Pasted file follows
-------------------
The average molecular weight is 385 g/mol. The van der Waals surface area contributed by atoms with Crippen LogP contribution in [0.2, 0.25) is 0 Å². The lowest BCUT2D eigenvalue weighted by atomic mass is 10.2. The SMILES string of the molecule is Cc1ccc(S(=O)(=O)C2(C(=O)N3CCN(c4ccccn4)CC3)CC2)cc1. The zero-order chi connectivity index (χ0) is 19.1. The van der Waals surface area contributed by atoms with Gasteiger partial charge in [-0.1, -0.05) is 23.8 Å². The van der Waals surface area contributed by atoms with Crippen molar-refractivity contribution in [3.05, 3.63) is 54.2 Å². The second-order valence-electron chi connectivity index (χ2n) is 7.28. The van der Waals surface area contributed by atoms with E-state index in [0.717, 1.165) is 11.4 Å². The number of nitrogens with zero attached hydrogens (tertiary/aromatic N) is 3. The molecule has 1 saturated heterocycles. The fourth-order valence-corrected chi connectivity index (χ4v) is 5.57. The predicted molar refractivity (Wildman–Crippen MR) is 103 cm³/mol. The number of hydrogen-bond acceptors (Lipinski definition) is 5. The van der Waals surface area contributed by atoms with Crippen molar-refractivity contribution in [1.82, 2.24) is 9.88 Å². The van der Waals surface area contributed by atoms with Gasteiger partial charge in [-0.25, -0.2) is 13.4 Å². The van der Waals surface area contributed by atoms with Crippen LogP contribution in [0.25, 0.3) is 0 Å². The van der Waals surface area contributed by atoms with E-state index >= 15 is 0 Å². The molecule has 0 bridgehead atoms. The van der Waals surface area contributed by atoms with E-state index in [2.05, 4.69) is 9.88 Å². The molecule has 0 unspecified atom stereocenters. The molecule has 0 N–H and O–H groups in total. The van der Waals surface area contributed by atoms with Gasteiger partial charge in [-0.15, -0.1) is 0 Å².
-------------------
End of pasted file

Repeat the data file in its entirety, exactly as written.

The average molecular weight is 385 g/mol. The van der Waals surface area contributed by atoms with Crippen LogP contribution in [0.2, 0.25) is 0 Å². The lowest BCUT2D eigenvalue weighted by atomic mass is 10.2. The SMILES string of the molecule is Cc1ccc(S(=O)(=O)C2(C(=O)N3CCN(c4ccccn4)CC3)CC2)cc1. The zero-order chi connectivity index (χ0) is 19.1. The van der Waals surface area contributed by atoms with Gasteiger partial charge in [-0.1, -0.05) is 23.8 Å². The van der Waals surface area contributed by atoms with Crippen molar-refractivity contribution in [3.05, 3.63) is 54.2 Å². The second-order valence-electron chi connectivity index (χ2n) is 7.28. The van der Waals surface area contributed by atoms with E-state index in [0.717, 1.165) is 11.4 Å². The number of nitrogens with zero attached hydrogens (tertiary/aromatic N) is 3. The molecule has 1 saturated heterocycles. The fourth-order valence-corrected chi connectivity index (χ4v) is 5.57. The predicted molar refractivity (Wildman–Crippen MR) is 103 cm³/mol. The number of hydrogen-bond acceptors (Lipinski definition) is 5. The van der Waals surface area contributed by atoms with Crippen molar-refractivity contribution in [1.82, 2.24) is 9.88 Å². The van der Waals surface area contributed by atoms with Gasteiger partial charge in [-0.25, -0.2) is 13.4 Å². The van der Waals surface area contributed by atoms with Crippen LogP contribution in [0.25, 0.3) is 0 Å². The van der Waals surface area contributed by atoms with E-state index >= 15 is 0 Å². The molecule has 0 bridgehead atoms. The van der Waals surface area contributed by atoms with E-state index in [2.05, 4.69) is 9.88 Å². The molecule has 0 unspecified atom stereocenters. The molecule has 0 N–H and O–H groups in total. The van der Waals surface area contributed by atoms with Gasteiger partial charge in [-0.15, -0.1) is 0 Å².